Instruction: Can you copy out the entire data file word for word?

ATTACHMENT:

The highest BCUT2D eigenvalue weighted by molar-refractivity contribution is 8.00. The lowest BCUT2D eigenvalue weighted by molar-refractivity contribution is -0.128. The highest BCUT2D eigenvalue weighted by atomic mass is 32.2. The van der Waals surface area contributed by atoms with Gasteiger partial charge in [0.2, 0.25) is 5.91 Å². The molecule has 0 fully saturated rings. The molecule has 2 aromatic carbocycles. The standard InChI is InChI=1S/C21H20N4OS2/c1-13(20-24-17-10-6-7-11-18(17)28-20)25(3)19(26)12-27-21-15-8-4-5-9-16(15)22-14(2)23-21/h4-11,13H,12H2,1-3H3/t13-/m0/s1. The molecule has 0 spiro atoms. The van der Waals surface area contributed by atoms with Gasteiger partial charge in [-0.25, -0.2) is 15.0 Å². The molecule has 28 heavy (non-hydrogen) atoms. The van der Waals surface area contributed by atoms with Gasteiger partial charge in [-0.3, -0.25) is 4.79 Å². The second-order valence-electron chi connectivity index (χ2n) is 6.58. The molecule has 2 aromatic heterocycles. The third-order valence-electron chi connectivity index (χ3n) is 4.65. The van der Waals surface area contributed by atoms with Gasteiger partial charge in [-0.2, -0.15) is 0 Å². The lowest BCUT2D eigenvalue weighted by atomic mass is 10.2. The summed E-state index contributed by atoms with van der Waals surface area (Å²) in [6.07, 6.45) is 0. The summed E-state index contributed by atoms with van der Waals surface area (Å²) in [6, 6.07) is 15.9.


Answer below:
The highest BCUT2D eigenvalue weighted by molar-refractivity contribution is 8.00. The lowest BCUT2D eigenvalue weighted by molar-refractivity contribution is -0.128. The highest BCUT2D eigenvalue weighted by atomic mass is 32.2. The van der Waals surface area contributed by atoms with Gasteiger partial charge in [0.2, 0.25) is 5.91 Å². The molecule has 0 fully saturated rings. The molecule has 2 aromatic carbocycles. The standard InChI is InChI=1S/C21H20N4OS2/c1-13(20-24-17-10-6-7-11-18(17)28-20)25(3)19(26)12-27-21-15-8-4-5-9-16(15)22-14(2)23-21/h4-11,13H,12H2,1-3H3/t13-/m0/s1. The molecule has 0 spiro atoms. The van der Waals surface area contributed by atoms with Gasteiger partial charge in [-0.25, -0.2) is 15.0 Å². The molecule has 28 heavy (non-hydrogen) atoms. The van der Waals surface area contributed by atoms with Gasteiger partial charge in [-0.3, -0.25) is 4.79 Å². The second-order valence-electron chi connectivity index (χ2n) is 6.58. The molecule has 2 aromatic heterocycles. The third-order valence-electron chi connectivity index (χ3n) is 4.65. The van der Waals surface area contributed by atoms with Gasteiger partial charge in [-0.2, -0.15) is 0 Å². The lowest BCUT2D eigenvalue weighted by atomic mass is 10.2. The summed E-state index contributed by atoms with van der Waals surface area (Å²) in [6.07, 6.45) is 0. The summed E-state index contributed by atoms with van der Waals surface area (Å²) in [6, 6.07) is 15.9.